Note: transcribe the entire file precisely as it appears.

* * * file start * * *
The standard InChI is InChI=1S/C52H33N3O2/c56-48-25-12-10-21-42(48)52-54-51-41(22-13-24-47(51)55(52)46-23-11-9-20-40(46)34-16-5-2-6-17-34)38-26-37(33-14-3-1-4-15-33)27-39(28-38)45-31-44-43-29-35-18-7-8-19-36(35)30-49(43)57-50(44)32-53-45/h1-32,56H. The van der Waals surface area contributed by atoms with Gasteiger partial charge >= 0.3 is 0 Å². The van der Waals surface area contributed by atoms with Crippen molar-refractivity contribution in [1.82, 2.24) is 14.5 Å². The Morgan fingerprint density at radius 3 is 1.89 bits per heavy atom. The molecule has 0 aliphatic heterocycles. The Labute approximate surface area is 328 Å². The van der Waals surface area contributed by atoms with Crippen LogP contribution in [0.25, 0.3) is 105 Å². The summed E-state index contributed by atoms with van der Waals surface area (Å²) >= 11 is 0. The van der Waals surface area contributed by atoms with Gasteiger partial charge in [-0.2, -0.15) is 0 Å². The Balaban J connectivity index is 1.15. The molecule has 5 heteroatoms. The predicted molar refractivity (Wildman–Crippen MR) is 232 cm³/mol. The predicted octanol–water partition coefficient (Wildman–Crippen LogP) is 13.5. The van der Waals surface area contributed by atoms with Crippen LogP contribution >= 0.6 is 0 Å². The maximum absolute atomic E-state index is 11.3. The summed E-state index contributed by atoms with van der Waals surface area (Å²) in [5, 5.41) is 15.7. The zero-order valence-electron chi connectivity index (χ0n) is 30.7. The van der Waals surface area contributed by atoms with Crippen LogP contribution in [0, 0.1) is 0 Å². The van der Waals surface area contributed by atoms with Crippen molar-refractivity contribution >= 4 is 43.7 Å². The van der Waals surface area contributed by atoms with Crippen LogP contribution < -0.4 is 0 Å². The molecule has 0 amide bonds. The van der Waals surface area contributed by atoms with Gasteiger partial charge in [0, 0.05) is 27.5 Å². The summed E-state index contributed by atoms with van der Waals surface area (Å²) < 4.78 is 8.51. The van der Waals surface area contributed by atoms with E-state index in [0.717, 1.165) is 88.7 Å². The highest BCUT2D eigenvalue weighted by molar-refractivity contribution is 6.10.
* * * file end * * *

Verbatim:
The standard InChI is InChI=1S/C52H33N3O2/c56-48-25-12-10-21-42(48)52-54-51-41(22-13-24-47(51)55(52)46-23-11-9-20-40(46)34-16-5-2-6-17-34)38-26-37(33-14-3-1-4-15-33)27-39(28-38)45-31-44-43-29-35-18-7-8-19-36(35)30-49(43)57-50(44)32-53-45/h1-32,56H. The van der Waals surface area contributed by atoms with Gasteiger partial charge >= 0.3 is 0 Å². The van der Waals surface area contributed by atoms with Crippen molar-refractivity contribution in [1.82, 2.24) is 14.5 Å². The Morgan fingerprint density at radius 3 is 1.89 bits per heavy atom. The molecule has 0 aliphatic heterocycles. The Labute approximate surface area is 328 Å². The van der Waals surface area contributed by atoms with Crippen LogP contribution in [0.25, 0.3) is 105 Å². The summed E-state index contributed by atoms with van der Waals surface area (Å²) >= 11 is 0. The van der Waals surface area contributed by atoms with Gasteiger partial charge in [-0.2, -0.15) is 0 Å². The Balaban J connectivity index is 1.15. The molecule has 5 heteroatoms. The predicted molar refractivity (Wildman–Crippen MR) is 232 cm³/mol. The predicted octanol–water partition coefficient (Wildman–Crippen LogP) is 13.5. The van der Waals surface area contributed by atoms with Crippen LogP contribution >= 0.6 is 0 Å². The maximum absolute atomic E-state index is 11.3. The summed E-state index contributed by atoms with van der Waals surface area (Å²) in [5, 5.41) is 15.7. The zero-order valence-electron chi connectivity index (χ0n) is 30.7. The van der Waals surface area contributed by atoms with Crippen LogP contribution in [0, 0.1) is 0 Å². The van der Waals surface area contributed by atoms with Crippen molar-refractivity contribution >= 4 is 43.7 Å². The van der Waals surface area contributed by atoms with Crippen LogP contribution < -0.4 is 0 Å². The molecule has 0 amide bonds. The van der Waals surface area contributed by atoms with Gasteiger partial charge in [0, 0.05) is 27.5 Å². The summed E-state index contributed by atoms with van der Waals surface area (Å²) < 4.78 is 8.51. The van der Waals surface area contributed by atoms with E-state index in [0.717, 1.165) is 88.7 Å². The highest BCUT2D eigenvalue weighted by molar-refractivity contribution is 6.10.